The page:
The 3000D offers decent focusing speeds and while the shutter speed isn’t the fastest, it does the job. The same remains the case with the continuous shooting mode which can capture three images in a second.
For an entry-level camera, the EOS 3000D offers pleasing results across different shooting conditions. The images captured by the DSLR offer ample level of details. However, when landscape images are viewed in the original resolution, the sharpness levels seem to deteriorate. Close-up shots on the other hand, turn out to be quite impressive with a good depth-of-field effect as well. The colour reproduction is natural and quite accurate. In low-light, the camera tries to adjust for the less lighting by amping up the ISO levels and while the resulting image looks good, unsurprisingly, it has a lot of noise. Here’s a look at the camera samples shot with the Canon EOS 3000D.
To capture images with the DSLR in the poorly-lit environments, the manual modes come in quite handy, letting you adjust shutter speed, aperture and more importantly, the ISO to get a better output. Take a look at the following gallery which shows how effective each of the ISO levels is, with the beautiful London Eye serving as the backdrop. It comes as no surprise that increasing the ISO levels lets in more light into the sensor, but it also results in more grains. We also liked the fact the 3000D offers bulb exposure mode as well, which keeps the sensor open as long as you keep the shutter button pressed, and could prove handy to shoot fireworks and other such subjects which require a long exposure.
If you’re well versed with Photoshop or want to add more life to your images, then you can shoot in the RAW mode as well and edit it later. Talking about videos, the Canon EOS 3000D is capable of recording 1080p clips at 25fps. The quality is okay at best as the shooter struggles in locking the focus even when it’s kept stationary. However, it must be noted that the maximum movie size it can shoot is limited to 4GB or 29 min and 59 sec.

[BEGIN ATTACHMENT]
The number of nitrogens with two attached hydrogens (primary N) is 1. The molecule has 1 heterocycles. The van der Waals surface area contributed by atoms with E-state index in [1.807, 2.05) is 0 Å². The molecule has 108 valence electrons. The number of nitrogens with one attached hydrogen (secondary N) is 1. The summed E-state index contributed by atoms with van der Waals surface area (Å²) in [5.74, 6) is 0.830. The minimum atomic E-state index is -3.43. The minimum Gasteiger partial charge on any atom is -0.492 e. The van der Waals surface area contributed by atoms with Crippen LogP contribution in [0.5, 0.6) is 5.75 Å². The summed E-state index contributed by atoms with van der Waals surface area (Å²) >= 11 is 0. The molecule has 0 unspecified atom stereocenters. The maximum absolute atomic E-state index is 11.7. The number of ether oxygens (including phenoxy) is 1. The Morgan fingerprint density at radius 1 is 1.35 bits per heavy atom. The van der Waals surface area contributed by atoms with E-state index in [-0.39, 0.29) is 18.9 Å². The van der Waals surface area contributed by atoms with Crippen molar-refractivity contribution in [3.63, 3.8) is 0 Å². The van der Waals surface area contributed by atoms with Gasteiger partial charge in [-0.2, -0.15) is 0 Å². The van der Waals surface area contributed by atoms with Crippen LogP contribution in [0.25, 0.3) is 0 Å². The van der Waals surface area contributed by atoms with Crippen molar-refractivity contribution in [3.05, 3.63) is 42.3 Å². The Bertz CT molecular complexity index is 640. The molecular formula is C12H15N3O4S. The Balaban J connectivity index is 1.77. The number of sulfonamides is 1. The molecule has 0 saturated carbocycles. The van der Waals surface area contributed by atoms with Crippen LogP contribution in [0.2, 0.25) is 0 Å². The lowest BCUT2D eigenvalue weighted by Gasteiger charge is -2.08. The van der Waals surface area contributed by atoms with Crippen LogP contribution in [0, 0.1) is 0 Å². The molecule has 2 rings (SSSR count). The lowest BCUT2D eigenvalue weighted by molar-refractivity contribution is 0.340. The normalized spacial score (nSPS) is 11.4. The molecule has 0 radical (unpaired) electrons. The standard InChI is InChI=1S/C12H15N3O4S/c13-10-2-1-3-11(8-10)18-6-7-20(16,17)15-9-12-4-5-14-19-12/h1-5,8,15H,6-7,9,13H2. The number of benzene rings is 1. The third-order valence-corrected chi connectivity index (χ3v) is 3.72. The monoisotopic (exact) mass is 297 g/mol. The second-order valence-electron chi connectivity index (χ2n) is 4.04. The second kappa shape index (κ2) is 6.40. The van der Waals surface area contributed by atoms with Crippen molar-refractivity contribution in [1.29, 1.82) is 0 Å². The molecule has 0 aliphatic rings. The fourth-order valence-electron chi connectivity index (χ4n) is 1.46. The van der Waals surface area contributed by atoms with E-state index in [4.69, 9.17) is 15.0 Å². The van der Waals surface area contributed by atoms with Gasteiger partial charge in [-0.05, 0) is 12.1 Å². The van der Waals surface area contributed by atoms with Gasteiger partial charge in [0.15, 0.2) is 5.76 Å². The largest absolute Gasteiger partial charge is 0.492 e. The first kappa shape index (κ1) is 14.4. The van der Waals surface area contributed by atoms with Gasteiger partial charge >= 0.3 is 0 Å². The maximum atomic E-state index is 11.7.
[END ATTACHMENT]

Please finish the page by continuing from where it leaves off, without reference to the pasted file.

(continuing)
Connectivity options and more
Aiming squarely at the social-savvy generation, the EOS 3000D comes with built-in Wi-Fi, which lets the user transfer images to your phone instantly. One can download Canon Camera Connect app on Android or iOS to do the same. Pairing the camera with the phone is relatively simple and you just need to follow the on-screen steps. The transfer speeds are also pretty fast, with the app giving you the option to download the image in a reduced size or in its full resolution. The app can also serve as a remote trigger, which is really useful if you’ve mounted the camera on a tripod and want to capture a shot remotely. The viewfinder on the phone’s screen also lets you access settings or change focus, though there’s a noticeable amount of lag.
Talking about the battery, the Canon EOS 3000D surely impresses on that front. Even after capturing more than 500 shots in both Large + RAW mode, the DSLR’s battery only drained to 50 percent levels.
The Canon EOS 3000D carries a retail price of Rs 31,995, though on e-commerce websites, you can get it for as low as Rs 23,000. With such a price tag, it becomes quite an attractive proposition, especially for the features it offers. In fact, it’s possibly the most affordable DSLR that comes bundled with a kit lens in the market right now. Additionally, the company is also offering a 16GB SD card with the purchase. Perhaps that’s what the brand envisions the camera to be… a stepping stone for users to venture into the world of photography. That’s what Canon India’s Vice President Mr Eddie Udagawa stated in an interaction with 91mobiles. He also shared that the brand will be expanding the footprint of its Image Square retail stores across the country to let prospective buyers experience the product before purchasing.
All in all, while the Canon EOS 3000D doesn’t offer the best image quality and the build quality doesn’t inspire much confidence, it compensates for that by offering a wide range of options and a solid battery life – at an attractive price. However, if pricing isn’t really a constraint and you can go till Rs 32,000, then you can also look at the Nikon D3400 or Canon EOS 1500D, both of which come with higher-res 24-megapixel sensors.
Editor’s rating: 3.5 / 5
- Affordably priced
- A versatile shooter
- Great battery life
- Slow shooting speed in burst mode
- The screen isn’t bright or flexible
Product photos by Raj Rout